{23} Rules of Blogging III – Networking

I’m going to need to do a bit of technical manoeuvring to get these dates in order. I hate missing posts.

When is xkcd not appropriate?

The long-term benefits of networking have been proven by sociologists, whereas the rest of my advice has no basis other than my own meandering experience.

There’s no way a blog or blogger can exist in a void. No man is an island, and even without thinking about it or meaning to, everything we say and do impacts someone else. That’s even more true for bloggers, whose sole purpose is to put things out there to reach people. That means reaching readers (hard enough) and reaching other bloggers.

I think the trick to it is not considering the other bloggers as competition. Y’know, it’s not like BK and Mickey D’s in the Blogosphere. Unlike large chain fast food restaurants, we small fries kind of need each other to survive. And wasn’t the whole reason for blogging to make friends anyway?

Maybe not.

The point remains that most of us are small fish in a huge pond, and working together is really only in our best interests. Know a blogger? Help them out. Remind them to post, often. Talk to them about their ideas. It’ll make both of you feel better.


Rules of Blogging II: Do Your Homework

A few weeks ago I posted some advice on how to write a blog based on my own experiences. I’m toying with the idea of doing a series. Since there are already so many blogging how-to’s already available on the internet, I figure one more voice can only help the cacophony.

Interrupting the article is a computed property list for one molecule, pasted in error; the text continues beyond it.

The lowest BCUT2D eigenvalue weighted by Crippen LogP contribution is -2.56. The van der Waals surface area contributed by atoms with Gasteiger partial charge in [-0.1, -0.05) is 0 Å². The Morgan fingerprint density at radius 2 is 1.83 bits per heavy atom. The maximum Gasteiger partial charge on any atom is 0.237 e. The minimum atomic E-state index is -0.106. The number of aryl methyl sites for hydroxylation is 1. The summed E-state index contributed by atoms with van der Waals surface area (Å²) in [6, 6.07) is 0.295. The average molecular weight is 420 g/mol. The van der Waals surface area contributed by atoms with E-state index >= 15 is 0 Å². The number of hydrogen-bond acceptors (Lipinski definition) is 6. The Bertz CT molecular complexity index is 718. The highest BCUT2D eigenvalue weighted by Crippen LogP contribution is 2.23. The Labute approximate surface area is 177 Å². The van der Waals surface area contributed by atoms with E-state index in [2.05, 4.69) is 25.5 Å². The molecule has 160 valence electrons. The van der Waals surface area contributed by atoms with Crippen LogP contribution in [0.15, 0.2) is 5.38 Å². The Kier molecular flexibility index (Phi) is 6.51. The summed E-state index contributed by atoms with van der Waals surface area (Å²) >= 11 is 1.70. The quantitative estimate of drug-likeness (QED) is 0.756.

As it turns out, doing research before writing a blog post isn’t nearly as critical as I’d thought. How did I figure that out? Through research. Irony is one of life’s simpler pleasures. Having a blog that is thoughtful and well-written depends on a lot more than just getting the facts straight; it almost seems to be tacitly understood that research is key. So tacit, in fact, that not one of the three sites I visited last night stressed knowing what you’re talking about.

At the same time, though, I know I picked up tons of useful tips just from doing a simple Google search. It’s a small thing, but a well-researched blog – far from making you sound pedantic and stuffy – will actually make your posts sound more informed and therefore more reliable. Maybe even fun.

Instead of:

Cats used to be gods in ancient times.

You could get:

Cats used to be worshipped in Ancient Egypt and the cat-goddess, Bast, was a sort of precursor to the modern day sex kitten.

But make sure you don’t cross the line from interesting tidbit to tl;dr land, or you’ll remind your reader of that teacher from Ferris Bueller. It’s all about balance. And it comes with practice. Don’t just stick to background research on your topic either; be ready to do a quick check to see if you’re using ‘obsequious’ in the right context, or if Emancipation is celebrated on the same day everywhere (incidentally, this year it will be). A little homework makes a huge difference.

My advice? Go for the Google. At worst, you’ll come across as someone willing to learn; at best, your readers will be impressed enough to keep coming back for more.


For the fun of it: